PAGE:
West Texas Intermediate rose after settling at the highest price in four months, amid speculation cold weather boosted fuel demand and stockpiles fell for a third week at the delivery point for the U.S. crude contracts.
WTI climbed as much as 0.7 percent in New York, advancing for a second day.
Supplies at Cushing, Okla., the biggest oil-storage hub in the U.S., probably decreased, according to estimates from five analysts including Phil Flynn, senior market analyst at Price Futures Group in Chicago.
A winter storm has brought snow to the nation’s Northeast, bolstering the use of heating fuels.
“Supporting the rise was speculation of a crude oil inventory draw at Cushing, as well as persistent cold weather in the U.S.,” Mark Pervan, the head of commodity research at Australia & New Zealand Banking Group Ltd., said in an emailed note Wednesday. “The Midwest and southern U.S. states are experiencing unseasonably low temperatures, which continue to support demand for heating fuels.”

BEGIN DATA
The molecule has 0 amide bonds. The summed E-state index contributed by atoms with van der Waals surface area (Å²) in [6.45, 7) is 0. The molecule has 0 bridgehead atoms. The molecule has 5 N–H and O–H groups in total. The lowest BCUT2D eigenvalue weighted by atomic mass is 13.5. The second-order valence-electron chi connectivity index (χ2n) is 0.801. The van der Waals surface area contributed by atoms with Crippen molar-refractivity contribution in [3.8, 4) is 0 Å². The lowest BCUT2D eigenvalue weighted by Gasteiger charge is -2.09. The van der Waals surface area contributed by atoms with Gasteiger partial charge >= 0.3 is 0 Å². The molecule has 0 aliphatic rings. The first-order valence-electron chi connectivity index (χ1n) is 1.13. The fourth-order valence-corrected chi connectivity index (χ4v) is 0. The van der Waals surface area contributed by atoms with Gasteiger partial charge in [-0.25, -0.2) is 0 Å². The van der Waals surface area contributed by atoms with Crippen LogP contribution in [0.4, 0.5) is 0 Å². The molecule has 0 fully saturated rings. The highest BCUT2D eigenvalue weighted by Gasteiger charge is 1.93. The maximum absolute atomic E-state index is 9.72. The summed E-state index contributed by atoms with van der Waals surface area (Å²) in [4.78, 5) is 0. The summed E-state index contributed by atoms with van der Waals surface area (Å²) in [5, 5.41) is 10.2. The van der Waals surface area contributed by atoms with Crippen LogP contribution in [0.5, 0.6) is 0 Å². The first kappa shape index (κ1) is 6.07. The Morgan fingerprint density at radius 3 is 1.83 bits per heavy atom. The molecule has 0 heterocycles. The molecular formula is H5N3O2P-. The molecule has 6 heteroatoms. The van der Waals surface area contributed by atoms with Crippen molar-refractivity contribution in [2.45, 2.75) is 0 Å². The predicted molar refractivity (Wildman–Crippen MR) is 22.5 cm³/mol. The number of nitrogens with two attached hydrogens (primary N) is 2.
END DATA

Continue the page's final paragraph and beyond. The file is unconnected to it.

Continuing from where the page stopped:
WTI for March delivery gained as much as 71 cents to $103.14 a barrel in electronic trading on the New York Mercantile Exchange, and was at $103.03 at 10:40 a.m. Sydney time.
The contract, which expires tomorrow, rose 2.1 percent to $102.43 Tuesday, the highest settlement since Oct. 10. The volume of all futures traded was about 78 percent below the 100- day average. Prices are up 2.7 percent this week.
Brent for April settlement gained $1.28, or 1.2 percent, to $110.46 a barrel on the London-based ICE Futures Europe exchange Tuesday. The European benchmark crude ended the session at a premium of $8.36 for the same month.
U.S. distillate inventories, a category that includes heating oil and diesel, probably shrank by 2.1 million barrels last week, according to a Bloomberg News survey before an Energy Information Administration report tomorrow.
That will be a sixth week of declines, the longest stretch since October 2012, EIA data showed.